Updated on May 27, 2019

New trademark law is coming into effect on June 17, 2019

For several years, Canada continued to be among the select few developed countries that were not a signatory to global accords and agreements that enabled businesses to protect their brands by way of international trademark applications. But eventually, Canada took strategic measures for bringing into line its trademark regulations with international conventions followed by the majority of nations. It was in 2014 on 19th June that the Canadian Parliament tabled a bill which incorporated the most important proposed amendments in the nations trademark laws which were originally drawn up while preparing the Trademarks Act, R.S.C. 1985. c.T‐13.

The bill came into effect from 19 June 2014 becoming a law and exactly after three years on 19th June 2017, the government issued draft conventions which when ratified will lead to the de‐facto execution of the changes that were initiated in 2014.

This article is an earnest endeavor to highlight the revisions and adjustments to trademark laws brought about by the Stephen Harper government in 2014 and their short‐term as well as long‐term repercussions on Canadian and non-Canadian business organizations. However, before elaborating on the changes, it won’t be out of place to mention the implications arising out of Canada not adopting the international trademark laws on firms doing business in Canada but not registered in that country. Companies and corporate entities having a branch in Canada but incorporated in some other country were required to hire a local or regional trademark agent who would file applications on their behalf.

Filing a separate trademark (apart from submitting an international trademark application) request in writing was crucial in order to hold onto the uniqueness of a brand and to protect the same from getting duplicated. The antiquated trademark regulations also meant that homegrown companies looking to explore global markets and set up branches in other countries could not benefit from the international conventions. Canadian commercial establishments, intending to do business abroad either had to establish a new factory or branch office or had to submit umpteen trademark applications.

And needless to say, both options were time‐consuming, subject to red tape complications and resulted in a drain of scarce resources. A specific set of professionals and establishments hugely benefited from the isolationist policy followed by Canada‐intellectual property rights lawyers, trademark attorneys and lawyers, and the large law firms. So it was these individuals and institutions that protested most vociferously when Canada decided to merge its trademark stipulations with the global standards as their vested interests were at stake.

While a few of the proposed amendments came into effect almost immediately after the bill was passed in Parliament, the remaining ones were kept in abeyance on the premise that these needed to be molded for easy adoption by those for whom these were meant. The government has backtracked several times on effecting the remaining changes ‐ they were supposed to be in force soon after they were passed. However, with the government introducing some draft legislation, asking the public for their feedback on the same, the changes come could come into effect very soon.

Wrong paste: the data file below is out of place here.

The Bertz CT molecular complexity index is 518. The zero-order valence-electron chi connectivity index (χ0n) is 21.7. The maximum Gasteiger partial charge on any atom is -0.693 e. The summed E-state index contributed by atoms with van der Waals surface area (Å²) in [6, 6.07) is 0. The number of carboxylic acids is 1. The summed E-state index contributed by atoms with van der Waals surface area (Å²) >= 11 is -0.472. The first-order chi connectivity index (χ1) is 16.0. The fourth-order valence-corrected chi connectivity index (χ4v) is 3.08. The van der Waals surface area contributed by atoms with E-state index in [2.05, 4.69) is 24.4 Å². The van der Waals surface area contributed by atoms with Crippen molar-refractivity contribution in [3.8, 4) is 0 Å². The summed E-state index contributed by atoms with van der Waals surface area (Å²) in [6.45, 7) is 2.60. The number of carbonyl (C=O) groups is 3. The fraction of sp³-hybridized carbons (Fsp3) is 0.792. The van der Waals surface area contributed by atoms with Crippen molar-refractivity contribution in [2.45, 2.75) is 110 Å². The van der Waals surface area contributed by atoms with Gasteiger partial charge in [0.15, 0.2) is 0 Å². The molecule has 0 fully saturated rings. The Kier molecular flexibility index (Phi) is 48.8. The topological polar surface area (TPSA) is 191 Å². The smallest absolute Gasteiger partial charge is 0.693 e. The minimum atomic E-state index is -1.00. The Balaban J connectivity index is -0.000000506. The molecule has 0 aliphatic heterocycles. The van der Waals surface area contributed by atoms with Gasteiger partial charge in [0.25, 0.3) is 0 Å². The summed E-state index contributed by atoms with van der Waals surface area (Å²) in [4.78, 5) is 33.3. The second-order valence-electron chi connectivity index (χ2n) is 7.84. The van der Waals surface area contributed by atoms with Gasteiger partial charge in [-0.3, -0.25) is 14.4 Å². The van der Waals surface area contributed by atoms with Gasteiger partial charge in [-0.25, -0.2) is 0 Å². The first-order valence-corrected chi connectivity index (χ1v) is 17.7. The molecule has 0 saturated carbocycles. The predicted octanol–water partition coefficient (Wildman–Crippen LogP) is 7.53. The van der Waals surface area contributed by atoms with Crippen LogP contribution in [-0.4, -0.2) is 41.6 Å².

So, let us review the changes in detail:

  1. The most noticeable benefit Canadian and non‐Canadian companies will reap is that they will ultimately be in a position to submit applications internationally hinged on registrations filed in their home countries. Simply put, foreign companies intending to operate in Canada and vice‐versa will no longer have to file separate applications. In other words, once a firm files for trademark registration in its native country, it will just need to submit an international claim based on the original trademark by simply ticking off the countries where it wishes to file a trademark.The global application form can be filled up in any one of the internationally recognized languages and the fees (payable to trademark bureaus) worldwide will be less than filing separate trademarks. Most significantly, the firm will be relieved from the hassle of hiring a local law firm or agent in every country as it legal representative.
  2. In addition, use of the word “use” will be done away with. The trademark application procedure in the days to come will become more simplified as registrations will not anymore be pivoted on the desired use. Nobody will be required to declare or specify use while filing for a trademark. You simply submit your application without having to clarify the dates of the first use in Canada. This modification implies that the onus of safeguarding your brand is on you and not on the government.This is fully justified since you cannot expect the Trademark Office to come to your rescue if you are not concerned about protecting your trademark. Nevertheless, that does not imply you stand to lose control over your brand if some other company or entrepreneur makes it to the Trademark Office before you and files a trademark application. You can oppose registration of their trademark or take the person or establishment to court for claiming that you were the first user of the trademark. In the latter case, it will be a long‐drawn and expensive process which you can conveniently avoid by simply being an early bird and filing your trademark in the first place.